Cocktail 101: How to Build a Cocktail Library

Cocktail 101

All the basics of the bar.


If you're going all in on cocktails, you want build a good home library. To the serious fan of spirits and cocktails, the topic is endlessly absorbing, and if you're a bookish boozer like me, you find that the more you know, the more you want to know.

So today, I'm going to give advice on building a cocktail library, starting with basic recipe books and then adding histories, guides to single spirits, books on more esoteric topics, and memoirs by boozers and bartenders.

You're Gonna Need Some Recipes

Beez Nuts

[Photograph: Wes Rowe]

Start with a book that contains good recipes for classic drinks, but that also has a bit of cocktail theory in it. Good choices here are Gary Regan's Joy of Mixology; Dale DeGroff's Craft of the Cocktail; and Robert Hess's Essential Bartender's Guide.

Next, get another recipe and theory book. The second book will fill in any gaps in the first, providing recipes the first author might have missed. And if the second author provides slightly different proportions for drink recipes, you can try them both and decide which version you prefer.

Playing with proportions is, in itself, a great way to learn cocktail theory, as you contemplate the balance of flavors in a well-made cocktail. If you don't like Regan's Sidecar recipe, for example, you might not understand why you don't like it until you try DeGroff's. And then you might decide, "Oh, here's the problem. Gary's is a little sweeter/tarter/boozier than Dale's." And that, in itself, will teach you a little bit about your own palate and about the importance of tweaking recipes to fit the individual drinker.

Find a Great Raconteur


[Photograph: Wes Rowe]

Then, you might look for books that tell stories but also provide recipes. Excellent possibilities here include Jason Wilson's Boozehound, Eric Felten's How's Your Drink?, William Grimes's Straight Up or On the Rocks, and David Wondrich's Imbibe! and Punch.

These writers have something important in common, actually, that make them ideal for story-telling. They're all writers first and bar geeks second. Wilson writes for the Washington Post, and his book compiles his columns. Felten's tome compiles his work for the Wall Street Journal. Grimes's book is all original material, but he wrote it while serving as restaurant critic for the New York Times. Wondrich writes about booze for Esquire. His books are not compiled from his monthly column, but they carry the imprint of a man who enjoys telling stories about booze.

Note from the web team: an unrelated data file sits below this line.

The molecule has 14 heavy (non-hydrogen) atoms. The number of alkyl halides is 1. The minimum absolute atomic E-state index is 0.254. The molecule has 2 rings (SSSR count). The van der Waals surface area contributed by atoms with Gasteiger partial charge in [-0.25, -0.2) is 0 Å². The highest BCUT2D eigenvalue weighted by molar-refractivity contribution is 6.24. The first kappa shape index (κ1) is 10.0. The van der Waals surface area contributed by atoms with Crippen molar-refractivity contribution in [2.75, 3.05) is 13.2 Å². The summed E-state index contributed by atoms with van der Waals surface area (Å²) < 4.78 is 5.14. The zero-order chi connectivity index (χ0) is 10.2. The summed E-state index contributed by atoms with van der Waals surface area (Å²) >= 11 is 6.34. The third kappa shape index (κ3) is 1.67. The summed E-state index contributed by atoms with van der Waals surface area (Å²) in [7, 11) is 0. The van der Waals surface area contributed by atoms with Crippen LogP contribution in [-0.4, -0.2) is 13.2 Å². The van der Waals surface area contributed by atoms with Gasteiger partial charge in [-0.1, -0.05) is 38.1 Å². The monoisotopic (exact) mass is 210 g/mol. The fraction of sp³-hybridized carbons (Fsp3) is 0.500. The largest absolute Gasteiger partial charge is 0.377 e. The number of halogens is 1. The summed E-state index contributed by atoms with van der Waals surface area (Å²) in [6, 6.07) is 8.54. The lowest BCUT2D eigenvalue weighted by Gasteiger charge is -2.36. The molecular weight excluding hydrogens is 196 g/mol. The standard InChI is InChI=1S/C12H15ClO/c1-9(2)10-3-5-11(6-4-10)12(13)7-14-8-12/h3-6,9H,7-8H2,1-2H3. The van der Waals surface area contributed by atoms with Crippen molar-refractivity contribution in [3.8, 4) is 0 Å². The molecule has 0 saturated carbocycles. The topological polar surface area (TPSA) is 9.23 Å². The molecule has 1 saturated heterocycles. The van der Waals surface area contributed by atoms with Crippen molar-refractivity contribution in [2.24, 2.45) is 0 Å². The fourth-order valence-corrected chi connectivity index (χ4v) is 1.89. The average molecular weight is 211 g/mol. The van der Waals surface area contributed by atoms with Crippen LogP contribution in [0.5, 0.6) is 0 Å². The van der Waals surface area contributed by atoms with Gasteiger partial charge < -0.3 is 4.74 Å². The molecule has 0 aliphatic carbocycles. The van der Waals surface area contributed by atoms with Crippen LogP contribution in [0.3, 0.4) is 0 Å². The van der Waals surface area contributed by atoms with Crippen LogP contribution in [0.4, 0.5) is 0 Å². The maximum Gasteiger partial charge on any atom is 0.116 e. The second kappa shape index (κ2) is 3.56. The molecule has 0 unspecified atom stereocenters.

Dig Into The Past


The Drunkard's Progress, circa 1846 [Image: Wikimedia Commons]

Now, dive into history. If you're interested in Prohibition, Last Call by Daniel Okrent is very good, though I found it a little wonky at times about legislative process of passing, and then repealing, Prohibition. Many readers swear by A History of the World in 6 Glasses, by Tom Standage; he covers beer, wine, spirits, coffee, tea, and cola. I didn't personally care for it, but maybe you'll enjoy it.

Linda Himelstein's The King of Vodka is a good book about the Smirnov family, though it has more to do with the people than with the liquid. On a similar front, the NPR correspondent Tom Gjelten wrote Bacardi and the Long Fight for Cuba, but again, it's more about the Bacardi family and Caribbean politics than about the rum.

One book I love very much is Wayne Curtis's And a Bottle of Rum. It's light on recipes, so don't turn to it for practical content, but it's a delightfully written book about the history of rum.

Single Topics

Barrel Time

[Photo: J. Kenji Lopez-Alt]

If rum isn't your thing (although if it's not, don't speak to me), you can find single-topic books on other spirits. I've yet to read it, but Michael Veach's new book, Kentucky Bourbon Whiskey, is getting great reviews from bourbon geeks. Since I have a soft spot for both whisk(e)y and guys named Michael, I have to mention Michael Jackson's work; any of his books on whisky or beer are worth tracking down. His comprehensive Complete Guide to Single Malt Scotch came out in its sixth edition a couple of years back, updated by other whisky writers (Jackson is deceased). I have an earlier, all-Jackson edition, but I hear the newer version is excellent.

If it's juniper you're after, Gin: A Global History, by Lesley Jacobs Solmonson, gets good marks from the cocktail crew.

Oddball Topics


Gentiana flowers [Photograph: Wikimedia Commons]

A good cocktail library should have a few books on esoteric topics: moonshine, monasteries, botany, that sort of thing. Max Watman's Chasing the White Dog is a fun read; while interviewing moonshiners and legal distillers across the country, he futzes around with building a home still. Madeline Scherb's A Taste of Heaven covers wines, beers, spirits, cheeses, and chocolates from monks and nuns in Europe and the U.S. And as I mentioned a couple of weeks ago, Amy Stewart's excellent The Drunken Botanist talks about the botanical origins of all our boozy favorites.

Curmudgeons and Memoirs


[Photograph: Wes Rowe]

Finally, fill out your library with memoirs from the booze world, personal histories about life on both sides of the bar. There are many books to consider. Perhaps the most recent is Rosie Schaap's Drinking with Men, but you can also find offerings from Kingsley Amis, Bernard De Voto, and many, many others.

Okay, I know I've missed something, my boozy bibliophiles. Fill me in! Which cocktail books do you consider essential for the home library?